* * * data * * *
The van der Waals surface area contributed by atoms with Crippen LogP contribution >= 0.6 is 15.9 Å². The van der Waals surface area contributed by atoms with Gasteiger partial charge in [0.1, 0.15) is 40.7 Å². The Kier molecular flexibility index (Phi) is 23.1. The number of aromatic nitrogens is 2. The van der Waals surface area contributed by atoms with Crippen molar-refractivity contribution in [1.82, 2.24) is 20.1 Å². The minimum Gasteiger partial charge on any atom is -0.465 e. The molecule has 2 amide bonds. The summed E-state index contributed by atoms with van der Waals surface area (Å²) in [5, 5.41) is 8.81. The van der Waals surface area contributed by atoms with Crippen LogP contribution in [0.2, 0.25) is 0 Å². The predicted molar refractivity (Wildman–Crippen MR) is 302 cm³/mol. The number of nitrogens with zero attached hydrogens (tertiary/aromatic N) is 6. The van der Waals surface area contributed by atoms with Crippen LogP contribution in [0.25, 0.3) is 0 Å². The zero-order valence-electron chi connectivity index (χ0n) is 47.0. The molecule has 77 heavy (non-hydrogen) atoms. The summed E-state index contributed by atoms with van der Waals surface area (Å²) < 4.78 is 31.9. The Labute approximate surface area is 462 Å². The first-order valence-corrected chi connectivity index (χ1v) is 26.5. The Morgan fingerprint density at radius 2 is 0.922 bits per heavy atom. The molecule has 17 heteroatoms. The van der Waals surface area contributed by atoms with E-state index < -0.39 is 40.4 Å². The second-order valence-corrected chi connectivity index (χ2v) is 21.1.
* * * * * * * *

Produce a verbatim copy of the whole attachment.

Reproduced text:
The van der Waals surface area contributed by atoms with Crippen LogP contribution >= 0.6 is 15.9 Å². The van der Waals surface area contributed by atoms with Gasteiger partial charge in [0.1, 0.15) is 40.7 Å². The Kier molecular flexibility index (Phi) is 23.1. The number of aromatic nitrogens is 2. The van der Waals surface area contributed by atoms with Crippen molar-refractivity contribution in [1.82, 2.24) is 20.1 Å². The minimum Gasteiger partial charge on any atom is -0.465 e. The molecule has 2 amide bonds. The summed E-state index contributed by atoms with van der Waals surface area (Å²) in [5, 5.41) is 8.81. The van der Waals surface area contributed by atoms with Crippen LogP contribution in [0.2, 0.25) is 0 Å². The predicted molar refractivity (Wildman–Crippen MR) is 302 cm³/mol. The number of nitrogens with zero attached hydrogens (tertiary/aromatic N) is 6. The van der Waals surface area contributed by atoms with Crippen LogP contribution in [0.25, 0.3) is 0 Å². The zero-order valence-electron chi connectivity index (χ0n) is 47.0. The molecule has 77 heavy (non-hydrogen) atoms. The summed E-state index contributed by atoms with van der Waals surface area (Å²) < 4.78 is 31.9. The Labute approximate surface area is 462 Å². The first-order valence-corrected chi connectivity index (χ1v) is 26.5. The Morgan fingerprint density at radius 2 is 0.922 bits per heavy atom. The molecule has 17 heteroatoms. The van der Waals surface area contributed by atoms with E-state index < -0.39 is 40.4 Å². The second-order valence-corrected chi connectivity index (χ2v) is 21.1.